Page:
Seriously, there are blessings. I see things with my heart instead of my eyes. When you can't see what people look like, you see who they really are on the inside. I think being visually impaired has made me a better person. I'm more patient & compassionate & I've had to develop a sense of humor. If you don't laugh, you cry. So once again, I don't have to look very hard to find things to be grateful for.

And now for the really big blessings (and this is miraculous). Because of the atonement, I will be resurrected with a perfect body and I'll be able to see. And because of temple ordinances, I've been able to do baptisms for my parents & my son, and I'll be able to see them again.

So what the gratitdue journal has done for me is to make me think seriously about all the many blessings in my life, and to be truly grateful for every one of them (even the trials) If I actually made a list of all the things I'm grateful for, this little notebook wouldn't be big enough to hold it. It's my prayer that I will always be aware of the many blessings in my life and never take them for granted and I hope that someday I will be worthy to return to live with Heavenly Father & Jesus Christ and to be able to thank them personally for the life they have given me.

Maybe it's because I know De personally that her story meant so much to me, but I don't think so. I think it was meaningful because she whole-heartedly embraced what gratitude can do for us. Gratitude is such a powerful state of mind. (Even WebMD thinks of it as a part of depression therapy!) Not only does gratitude makes us more alert, enthusiastic, determined, optimistic, and energetic, it also opens our hearts to God. And for that, I'm grateful.

Monday, May 12, 2008

Mormon Literature Roundup

In my effort to read one a book a week this year I've been using the Inter-Library Loan desk a lot. I cannot say enough good things about the ILL program. If you people don't know how to use or aren't using it, you are missing out! It has been especially handy lately as I've been on a Mormon book binge. Here's the roundup of my latest reads:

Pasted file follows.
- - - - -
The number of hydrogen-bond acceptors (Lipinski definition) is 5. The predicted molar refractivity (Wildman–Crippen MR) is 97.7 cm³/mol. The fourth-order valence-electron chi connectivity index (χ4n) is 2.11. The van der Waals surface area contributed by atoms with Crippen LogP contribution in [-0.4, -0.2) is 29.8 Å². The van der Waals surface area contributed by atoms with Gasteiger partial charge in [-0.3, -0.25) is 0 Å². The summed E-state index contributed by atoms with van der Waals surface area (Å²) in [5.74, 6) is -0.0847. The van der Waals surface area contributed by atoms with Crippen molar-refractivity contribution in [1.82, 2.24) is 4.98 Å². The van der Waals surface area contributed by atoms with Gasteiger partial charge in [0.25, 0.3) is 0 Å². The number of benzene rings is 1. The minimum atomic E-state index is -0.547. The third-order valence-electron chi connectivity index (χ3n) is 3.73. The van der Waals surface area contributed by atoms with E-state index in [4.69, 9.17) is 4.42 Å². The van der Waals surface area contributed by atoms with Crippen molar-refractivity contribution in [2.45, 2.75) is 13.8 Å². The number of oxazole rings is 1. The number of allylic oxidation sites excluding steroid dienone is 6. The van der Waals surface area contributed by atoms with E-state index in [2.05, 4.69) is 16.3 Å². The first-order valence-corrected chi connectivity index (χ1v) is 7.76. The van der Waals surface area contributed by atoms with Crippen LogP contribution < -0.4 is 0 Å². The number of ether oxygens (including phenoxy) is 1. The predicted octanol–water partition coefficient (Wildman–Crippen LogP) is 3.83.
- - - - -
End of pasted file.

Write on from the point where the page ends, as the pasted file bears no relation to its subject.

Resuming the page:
Book #17--The Backslider by Levi Peterson. This is single-handedly the most male (or should I say phallic?) book I have ever read. It was all about brawls, hunting, drinking, the male sex drive, and, oh yeah, the Church. It covered every touchy Church subject from polygamy to inter-faith marriage to birth control to 'jack' mormons (does anyone know the polite term for that?; I hate using 'jack', but the concept is different than a "less-active" or "inactive" member. . .). I believe it was published in the 80's and maybe part of the author's goal was to break down some barriers and talk about things LDS church members don't usually discuss, which I appreciated. (For reviews read here.) I'm not sure, though if I would recommend this book. I know a lot of my LDS friends would be offended/shocked by it. And, because the main character spends most of the book misunderstanding our theology and relationship with God, I would hesitate to recommend it to any non-LDS readers. That said, I think I liked it. There were so many golden moments in the prose; I just had to stop and read them over and over. The characters were strange (especially Alice--who is a man who castrates himself on a hunting trip), but real. The vision at the end of the book about the Cowboy Jesus was tantalizing (the fact that the vision occurred in a urinal, I'm not so sure about. . .) I don't know. Maybe Peterson is sort of the Dostoevski of LDS lit. The book is dark and full of guilt and sadness, but the redemption is nice and, perhaps, justifies the journey.